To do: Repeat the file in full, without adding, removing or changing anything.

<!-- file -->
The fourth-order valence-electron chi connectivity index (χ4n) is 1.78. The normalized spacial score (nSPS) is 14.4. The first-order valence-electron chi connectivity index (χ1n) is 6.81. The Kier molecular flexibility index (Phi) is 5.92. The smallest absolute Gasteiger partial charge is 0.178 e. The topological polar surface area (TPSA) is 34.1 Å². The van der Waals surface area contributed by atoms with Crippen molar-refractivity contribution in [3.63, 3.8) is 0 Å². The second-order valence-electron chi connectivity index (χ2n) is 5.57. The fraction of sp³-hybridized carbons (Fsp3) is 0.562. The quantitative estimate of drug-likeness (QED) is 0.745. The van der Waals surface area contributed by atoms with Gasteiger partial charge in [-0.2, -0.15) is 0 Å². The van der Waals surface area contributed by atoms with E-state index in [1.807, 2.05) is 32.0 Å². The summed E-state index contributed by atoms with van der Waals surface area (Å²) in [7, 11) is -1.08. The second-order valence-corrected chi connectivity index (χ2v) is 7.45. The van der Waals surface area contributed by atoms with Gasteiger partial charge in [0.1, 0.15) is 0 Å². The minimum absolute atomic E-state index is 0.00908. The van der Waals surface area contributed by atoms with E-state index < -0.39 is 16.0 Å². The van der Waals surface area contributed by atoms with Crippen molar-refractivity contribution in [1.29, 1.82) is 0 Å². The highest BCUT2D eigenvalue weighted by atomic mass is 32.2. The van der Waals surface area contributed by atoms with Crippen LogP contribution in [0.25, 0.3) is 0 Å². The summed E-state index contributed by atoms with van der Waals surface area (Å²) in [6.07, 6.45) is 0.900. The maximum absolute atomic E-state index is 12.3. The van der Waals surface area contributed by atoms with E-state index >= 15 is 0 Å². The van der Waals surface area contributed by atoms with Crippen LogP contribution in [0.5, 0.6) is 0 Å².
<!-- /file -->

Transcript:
The fourth-order valence-electron chi connectivity index (χ4n) is 1.78. The normalized spacial score (nSPS) is 14.4. The first-order valence-electron chi connectivity index (χ1n) is 6.81. The Kier molecular flexibility index (Phi) is 5.92. The smallest absolute Gasteiger partial charge is 0.178 e. The topological polar surface area (TPSA) is 34.1 Å². The van der Waals surface area contributed by atoms with Crippen molar-refractivity contribution in [3.63, 3.8) is 0 Å². The second-order valence-electron chi connectivity index (χ2n) is 5.57. The fraction of sp³-hybridized carbons (Fsp3) is 0.562. The quantitative estimate of drug-likeness (QED) is 0.745. The van der Waals surface area contributed by atoms with Gasteiger partial charge in [-0.2, -0.15) is 0 Å². The van der Waals surface area contributed by atoms with E-state index in [1.807, 2.05) is 32.0 Å². The summed E-state index contributed by atoms with van der Waals surface area (Å²) in [7, 11) is -1.08. The second-order valence-corrected chi connectivity index (χ2v) is 7.45. The van der Waals surface area contributed by atoms with Gasteiger partial charge in [0.1, 0.15) is 0 Å². The minimum absolute atomic E-state index is 0.00908. The van der Waals surface area contributed by atoms with E-state index < -0.39 is 16.0 Å². The van der Waals surface area contributed by atoms with Crippen molar-refractivity contribution in [1.29, 1.82) is 0 Å². The highest BCUT2D eigenvalue weighted by atomic mass is 32.2. The van der Waals surface area contributed by atoms with Crippen LogP contribution in [0.25, 0.3) is 0 Å². The summed E-state index contributed by atoms with van der Waals surface area (Å²) in [6.07, 6.45) is 0.900. The maximum absolute atomic E-state index is 12.3. The van der Waals surface area contributed by atoms with E-state index >= 15 is 0 Å². The van der Waals surface area contributed by atoms with Crippen LogP contribution in [0.5, 0.6) is 0 Å².